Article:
Girl power at its best. A sure winner! (Graphic novel. 3-12)

LITTLE ROBOT

Possibilities abound for a small, brown-skinned girl with time, a tool belt, and a penchant for urban adventure.

From the imaginative creator of Zita the Spacegirl comes this techy take on a warm friendship born in a junkyard. The short, round-faced protagonist escapes from a window of her trailer home clad only in a white nightshirt and heads for a neighbor’s swingset, then to the junkyard—her daily routine, apparently. Unfettered and unsupervised by adults (or other humans), the protagonist dons her tool belt and soon discovers a little broken blue robot that has lost its way. Never at a loss for how to fix any machine, she tinkers with the robot, and suddenly, she has a running buddy. Together, they explore frogs, cats, sunsets, and more. But when the factory misses Little Robot and sends a large, scary-looking yellow robot to retrieve it, the main character needs more than a wrench to save her new friend and friendship. This delightful, nearly wordless graphic novel portrays a kid with gumption enough to take on big business and smarts enough to advise the factory’s fix-it robot on repairs even though she just might be too young for kindergarten. Despite having little material means and few human connections, this kid creates life in the inanimate and fosters community where none could exist before.

Girl power at its best. A sure winner! (Graphic novel. 3-12)

Pub Date: Sept. 1, 2015

ISBN: 978-1-62672-080-0

Page Count: 144

Publisher: First Second

Review Posted Online: June 6, 2015

Kirkus Reviews Issue: June 15, 2015

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What a wag.

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DOG MAN

From the Dog Man series , Vol. 1

What do you get from sewing the head of a smart dog onto the body of a tough police officer? A new superhero from the incorrigible creator of Captain Underpants.

Finding a stack of old Dog Mancomics that got them in trouble back in first grade, George and Harold decide to craft a set of new(ish) adventures with (more or less) improved art and spelling. These begin with an origin tale (“A Hero Is Unleashed”), go on to a fiendish attempt to replace the chief of police with a “Robo Chief” and then a temporarily successful scheme to make everyone stupid by erasing all the words from every book (“Book ’Em, Dog Man”), and finish off with a sort of attempted alien invasion evocatively titled “Weenie Wars: The Franks Awaken.” In each, Dog Man squares off against baddies (including superinventor/archnemesis Petey the cat) and saves the day with a clever notion. With occasional pauses for Flip-O-Rama featurettes, the tales are all framed in brightly colored sequential panels with hand-lettered dialogue (“How do you feel, old friend?” “Ruff!”) and narrative. The figures are studiously diverse, with police officers of both genders on view and George, the chief, and several other members of the supporting cast colored in various shades of brown. Pilkey closes as customary with drawing exercises, plus a promise that the canine crusader will be further unleashed in a sequel.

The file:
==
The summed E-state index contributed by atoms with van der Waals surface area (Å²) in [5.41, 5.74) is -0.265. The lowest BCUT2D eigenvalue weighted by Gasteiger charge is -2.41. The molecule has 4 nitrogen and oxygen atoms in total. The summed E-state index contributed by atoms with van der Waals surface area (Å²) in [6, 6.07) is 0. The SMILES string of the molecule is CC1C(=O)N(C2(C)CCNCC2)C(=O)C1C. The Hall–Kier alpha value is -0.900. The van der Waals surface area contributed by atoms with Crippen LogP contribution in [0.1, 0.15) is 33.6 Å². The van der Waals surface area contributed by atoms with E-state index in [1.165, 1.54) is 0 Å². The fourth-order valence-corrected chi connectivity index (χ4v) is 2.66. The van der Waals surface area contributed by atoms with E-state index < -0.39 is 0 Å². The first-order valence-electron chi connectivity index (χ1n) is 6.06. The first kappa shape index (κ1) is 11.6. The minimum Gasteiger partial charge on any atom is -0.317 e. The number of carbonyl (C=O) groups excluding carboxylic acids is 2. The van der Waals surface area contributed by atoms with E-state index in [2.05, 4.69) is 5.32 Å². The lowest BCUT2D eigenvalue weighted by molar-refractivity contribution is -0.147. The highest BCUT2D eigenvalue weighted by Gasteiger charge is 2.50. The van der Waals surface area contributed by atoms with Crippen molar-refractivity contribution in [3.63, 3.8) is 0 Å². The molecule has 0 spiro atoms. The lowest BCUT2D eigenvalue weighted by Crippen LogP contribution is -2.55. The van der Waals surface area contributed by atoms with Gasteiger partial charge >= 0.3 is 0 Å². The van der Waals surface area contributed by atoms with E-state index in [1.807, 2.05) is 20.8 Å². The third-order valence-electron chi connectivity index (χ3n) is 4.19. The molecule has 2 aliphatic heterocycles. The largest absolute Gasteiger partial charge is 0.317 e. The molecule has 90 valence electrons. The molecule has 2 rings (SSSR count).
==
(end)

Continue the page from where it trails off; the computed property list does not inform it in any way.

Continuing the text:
What a wag. (Graphic fantasy. 7-9)

Pub Date: Aug. 30, 2016

ISBN: 978-0-545-58160-8

Page Count: 240

Publisher: Graphix/Scholastic

Review Posted Online: June 1, 2016

Kirkus Reviews Issue: June 15, 2016

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A witty addition to the long-running series.

THE DEEP END

From the Diary of a Wimpy Kid series , Vol. 15

The Wimpy Kid hits the road.

The Heffley clan has been stuck living together in Gramma’s basement for two months, waiting for the family home to be repaired, and the constant togetherness has been getting on everybody’s nerves. Luckily Greg’s Uncle Gary has a camper waiting for someone to use it, and so the Heffleys set off on the open road looking for an adventurous vacation, hoping the changing scenery will bring a spark back to the family unit. The winding road leads the Heffleys to a sprawling RV park, a setting teeming with possibilities for Greg to get up to his usual shenanigans. Greg’s snarky asides and misadventures continue to entertain. At this point the Wimpy Kid books run like a well-oiled machine, paced perfectly with witty lines, smart gags, and charming cartoons. Kinney knows just where to put a joke, the precise moment to give a character shading, and exactly how to get the narrative rolling, spinning out the oddest plot developments. The appreciation Kinney has for these characters seeps through the novels, endearing the Heffleys to readers even through this title, the 15th installment in a franchise boasting spinoffs, movies, and merchandise. There may come a time when Greg and his family overstay their welcome, but thankfully that day still seems far off.

A witty addition to the long-running series. (Humor. 7-12)

Pub Date: Oct. 27, 2020

ISBN: 978-1-4197-4868-4

Page Count: 224

Publisher: Amulet/Abrams

Review Posted Online: Nov. 24, 2020

Kirkus Reviews Issue: Dec. 15, 2020

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